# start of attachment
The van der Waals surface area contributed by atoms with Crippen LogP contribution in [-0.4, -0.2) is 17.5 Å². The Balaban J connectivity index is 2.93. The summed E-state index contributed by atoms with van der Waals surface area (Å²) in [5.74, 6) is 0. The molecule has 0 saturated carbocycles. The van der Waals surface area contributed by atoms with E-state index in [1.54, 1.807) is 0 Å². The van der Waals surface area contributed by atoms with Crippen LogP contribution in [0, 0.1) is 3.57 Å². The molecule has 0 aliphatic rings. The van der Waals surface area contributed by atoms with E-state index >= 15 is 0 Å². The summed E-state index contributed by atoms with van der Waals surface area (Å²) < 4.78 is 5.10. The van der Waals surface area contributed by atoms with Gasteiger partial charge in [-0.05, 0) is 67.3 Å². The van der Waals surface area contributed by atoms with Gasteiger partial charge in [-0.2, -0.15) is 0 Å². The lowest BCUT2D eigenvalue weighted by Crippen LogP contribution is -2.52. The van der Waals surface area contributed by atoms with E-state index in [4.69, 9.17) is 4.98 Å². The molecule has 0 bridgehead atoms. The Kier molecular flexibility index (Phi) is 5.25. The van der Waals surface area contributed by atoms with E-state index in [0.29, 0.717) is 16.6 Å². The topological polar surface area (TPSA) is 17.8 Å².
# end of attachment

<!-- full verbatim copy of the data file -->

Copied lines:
The van der Waals surface area contributed by atoms with Crippen LogP contribution in [-0.4, -0.2) is 17.5 Å². The Balaban J connectivity index is 2.93. The summed E-state index contributed by atoms with van der Waals surface area (Å²) in [5.74, 6) is 0. The molecule has 0 saturated carbocycles. The van der Waals surface area contributed by atoms with E-state index in [1.54, 1.807) is 0 Å². The van der Waals surface area contributed by atoms with Crippen LogP contribution in [0, 0.1) is 3.57 Å². The molecule has 0 aliphatic rings. The van der Waals surface area contributed by atoms with E-state index >= 15 is 0 Å². The summed E-state index contributed by atoms with van der Waals surface area (Å²) < 4.78 is 5.10. The van der Waals surface area contributed by atoms with Gasteiger partial charge in [-0.05, 0) is 67.3 Å². The van der Waals surface area contributed by atoms with Gasteiger partial charge in [-0.2, -0.15) is 0 Å². The lowest BCUT2D eigenvalue weighted by Crippen LogP contribution is -2.52. The van der Waals surface area contributed by atoms with E-state index in [4.69, 9.17) is 4.98 Å². The molecule has 0 bridgehead atoms. The Kier molecular flexibility index (Phi) is 5.25. The van der Waals surface area contributed by atoms with E-state index in [0.29, 0.717) is 16.6 Å². The topological polar surface area (TPSA) is 17.8 Å².